Friends arrived, beer acquired, food truck food ordered. We all agreed it was a lovely evening, warmish but comfortable. If the Asheville weather was going to behave like southeast Texas weather, this is the place you’d like to be holed up for a while longer. A decent amount of time into the drinking and eating and chatting, the rain showed up. We had a view of the river from our covered patio and watched as, once again, the sky fed that meandering waterway with its excess buckets of precipitation. This time, we were happy to stay parked on our bar stools, jolly for being among friends, for beer we did not have to walk out into the rain to get and for waiting until the sky cleared before climbing into cars for the ride home.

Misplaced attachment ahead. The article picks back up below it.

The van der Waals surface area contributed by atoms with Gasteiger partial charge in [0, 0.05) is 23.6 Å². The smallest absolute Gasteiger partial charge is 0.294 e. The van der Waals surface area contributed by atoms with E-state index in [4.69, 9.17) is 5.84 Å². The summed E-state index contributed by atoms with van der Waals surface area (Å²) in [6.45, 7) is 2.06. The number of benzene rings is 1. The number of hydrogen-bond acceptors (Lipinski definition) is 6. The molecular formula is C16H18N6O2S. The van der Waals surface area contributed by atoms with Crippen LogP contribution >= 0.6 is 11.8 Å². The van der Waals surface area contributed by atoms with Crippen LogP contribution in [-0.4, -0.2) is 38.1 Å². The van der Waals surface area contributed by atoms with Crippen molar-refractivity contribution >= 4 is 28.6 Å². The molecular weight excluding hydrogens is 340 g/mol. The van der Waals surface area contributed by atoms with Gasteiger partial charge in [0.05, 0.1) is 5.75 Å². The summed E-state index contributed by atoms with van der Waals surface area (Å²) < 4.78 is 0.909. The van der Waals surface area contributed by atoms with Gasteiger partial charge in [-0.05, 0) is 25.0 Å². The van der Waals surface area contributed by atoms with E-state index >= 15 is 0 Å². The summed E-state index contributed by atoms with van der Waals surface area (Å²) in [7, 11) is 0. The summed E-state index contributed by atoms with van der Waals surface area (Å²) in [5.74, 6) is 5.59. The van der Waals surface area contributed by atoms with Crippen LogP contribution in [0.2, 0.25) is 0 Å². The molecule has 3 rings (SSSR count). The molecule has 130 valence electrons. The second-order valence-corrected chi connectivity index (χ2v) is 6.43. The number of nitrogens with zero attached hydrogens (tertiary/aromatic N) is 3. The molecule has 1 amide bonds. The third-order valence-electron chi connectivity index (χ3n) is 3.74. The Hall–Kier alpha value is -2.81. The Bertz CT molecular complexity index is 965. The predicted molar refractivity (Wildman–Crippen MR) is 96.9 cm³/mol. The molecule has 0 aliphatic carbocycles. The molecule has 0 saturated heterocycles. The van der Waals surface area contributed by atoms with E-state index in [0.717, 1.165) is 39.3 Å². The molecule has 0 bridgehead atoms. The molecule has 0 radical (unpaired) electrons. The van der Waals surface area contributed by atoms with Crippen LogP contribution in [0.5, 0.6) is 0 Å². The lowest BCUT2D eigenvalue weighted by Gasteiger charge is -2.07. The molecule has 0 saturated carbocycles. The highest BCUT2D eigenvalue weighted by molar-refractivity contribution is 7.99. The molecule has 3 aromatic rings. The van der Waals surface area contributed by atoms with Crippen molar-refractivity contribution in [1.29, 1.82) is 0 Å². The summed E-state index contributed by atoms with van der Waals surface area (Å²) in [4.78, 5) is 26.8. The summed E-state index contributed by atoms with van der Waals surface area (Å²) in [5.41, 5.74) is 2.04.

We’ve had a couple of drizzly days since then, the polite Carolina rain type we usually get. Those are days for staying home, cooking and reading. Our greatest joy, and the reason we moved here, is the opportunity to play (walk, hike, eat, drink) outside for most of the year. I’m not averse to standing in a fairy mist with a Yeti full of hot tea if I’m appropriately attired. I’m just now learning how lucky we are to have such fabulous weather year-round, made all the more clear when the occasional rude burst of rain gets out of hand and ruins the party. Thankfully it’s rare enough to not worry about the possibility…unless I have to spend the night in some parking garage downtown because the cost would be enormous.

Brews with views

Yesterday evening, we visited a rooftop bar and marveled at the view of rain drenching the neighborhoods along the southwestern range, but not us. High and dry on our mini-mountaintop, we clinked glasses with friends to our good fortune and the ever-erratic chance of rain.

May you have fair weather,


Someone always has something to say about the weather. Quote of the Week is no different!


  1. Ah! Rain here caused street flooding and some houses too. So far we have been high and dry (we are not high). How did your basement do?